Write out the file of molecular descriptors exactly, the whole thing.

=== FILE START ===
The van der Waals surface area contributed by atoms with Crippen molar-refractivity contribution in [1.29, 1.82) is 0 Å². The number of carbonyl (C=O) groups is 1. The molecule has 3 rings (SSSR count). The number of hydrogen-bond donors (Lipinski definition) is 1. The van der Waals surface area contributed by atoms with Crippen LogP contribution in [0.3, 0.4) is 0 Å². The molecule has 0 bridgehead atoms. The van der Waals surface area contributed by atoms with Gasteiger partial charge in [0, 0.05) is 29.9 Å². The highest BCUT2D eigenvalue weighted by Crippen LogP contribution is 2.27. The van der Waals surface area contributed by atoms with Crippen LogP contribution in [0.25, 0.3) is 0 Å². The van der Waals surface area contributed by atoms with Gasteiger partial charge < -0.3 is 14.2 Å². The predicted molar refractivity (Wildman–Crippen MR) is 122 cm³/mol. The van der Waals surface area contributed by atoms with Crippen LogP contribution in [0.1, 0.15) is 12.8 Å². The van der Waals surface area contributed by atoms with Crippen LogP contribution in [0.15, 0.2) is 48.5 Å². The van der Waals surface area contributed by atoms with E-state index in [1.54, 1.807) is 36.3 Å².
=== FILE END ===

The van der Waals surface area contributed by atoms with Crippen molar-refractivity contribution in [1.29, 1.82) is 0 Å². The number of carbonyl (C=O) groups is 1. The molecule has 3 rings (SSSR count). The number of hydrogen-bond donors (Lipinski definition) is 1. The van der Waals surface area contributed by atoms with Crippen LogP contribution in [0.3, 0.4) is 0 Å². The molecule has 0 bridgehead atoms. The van der Waals surface area contributed by atoms with Gasteiger partial charge in [0, 0.05) is 29.9 Å². The highest BCUT2D eigenvalue weighted by Crippen LogP contribution is 2.27. The van der Waals surface area contributed by atoms with Crippen LogP contribution in [0.25, 0.3) is 0 Å². The van der Waals surface area contributed by atoms with Gasteiger partial charge < -0.3 is 14.2 Å². The predicted molar refractivity (Wildman–Crippen MR) is 122 cm³/mol. The van der Waals surface area contributed by atoms with Crippen LogP contribution in [0.1, 0.15) is 12.8 Å². The van der Waals surface area contributed by atoms with Crippen LogP contribution in [0.15, 0.2) is 48.5 Å². The van der Waals surface area contributed by atoms with E-state index in [1.54, 1.807) is 36.3 Å².